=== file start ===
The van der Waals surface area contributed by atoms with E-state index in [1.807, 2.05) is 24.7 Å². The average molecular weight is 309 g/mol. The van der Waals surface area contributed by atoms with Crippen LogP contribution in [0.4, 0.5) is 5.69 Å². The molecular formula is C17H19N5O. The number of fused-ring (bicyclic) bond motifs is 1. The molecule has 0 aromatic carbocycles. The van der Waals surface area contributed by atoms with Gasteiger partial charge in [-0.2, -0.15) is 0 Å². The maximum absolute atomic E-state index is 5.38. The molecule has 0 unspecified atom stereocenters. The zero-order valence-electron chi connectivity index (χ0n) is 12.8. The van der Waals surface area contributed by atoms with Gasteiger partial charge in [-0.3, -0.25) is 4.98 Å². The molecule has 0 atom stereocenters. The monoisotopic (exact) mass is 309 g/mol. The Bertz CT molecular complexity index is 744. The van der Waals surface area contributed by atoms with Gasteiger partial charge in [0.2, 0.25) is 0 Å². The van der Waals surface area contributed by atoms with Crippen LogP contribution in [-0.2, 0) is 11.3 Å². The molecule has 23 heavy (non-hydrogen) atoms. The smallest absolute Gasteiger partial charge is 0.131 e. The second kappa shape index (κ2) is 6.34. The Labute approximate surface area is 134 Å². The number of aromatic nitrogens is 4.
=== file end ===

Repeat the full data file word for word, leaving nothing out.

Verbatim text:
The van der Waals surface area contributed by atoms with E-state index in [1.807, 2.05) is 24.7 Å². The average molecular weight is 309 g/mol. The van der Waals surface area contributed by atoms with Crippen LogP contribution in [0.4, 0.5) is 5.69 Å². The molecular formula is C17H19N5O. The number of fused-ring (bicyclic) bond motifs is 1. The molecule has 0 aromatic carbocycles. The van der Waals surface area contributed by atoms with Gasteiger partial charge in [-0.2, -0.15) is 0 Å². The maximum absolute atomic E-state index is 5.38. The molecule has 0 unspecified atom stereocenters. The zero-order valence-electron chi connectivity index (χ0n) is 12.8. The van der Waals surface area contributed by atoms with Gasteiger partial charge in [-0.3, -0.25) is 4.98 Å². The molecule has 0 atom stereocenters. The monoisotopic (exact) mass is 309 g/mol. The Bertz CT molecular complexity index is 744. The van der Waals surface area contributed by atoms with Gasteiger partial charge in [0.2, 0.25) is 0 Å². The van der Waals surface area contributed by atoms with Crippen LogP contribution in [-0.2, 0) is 11.3 Å². The molecule has 23 heavy (non-hydrogen) atoms. The smallest absolute Gasteiger partial charge is 0.131 e. The second kappa shape index (κ2) is 6.34. The Labute approximate surface area is 134 Å². The number of aromatic nitrogens is 4.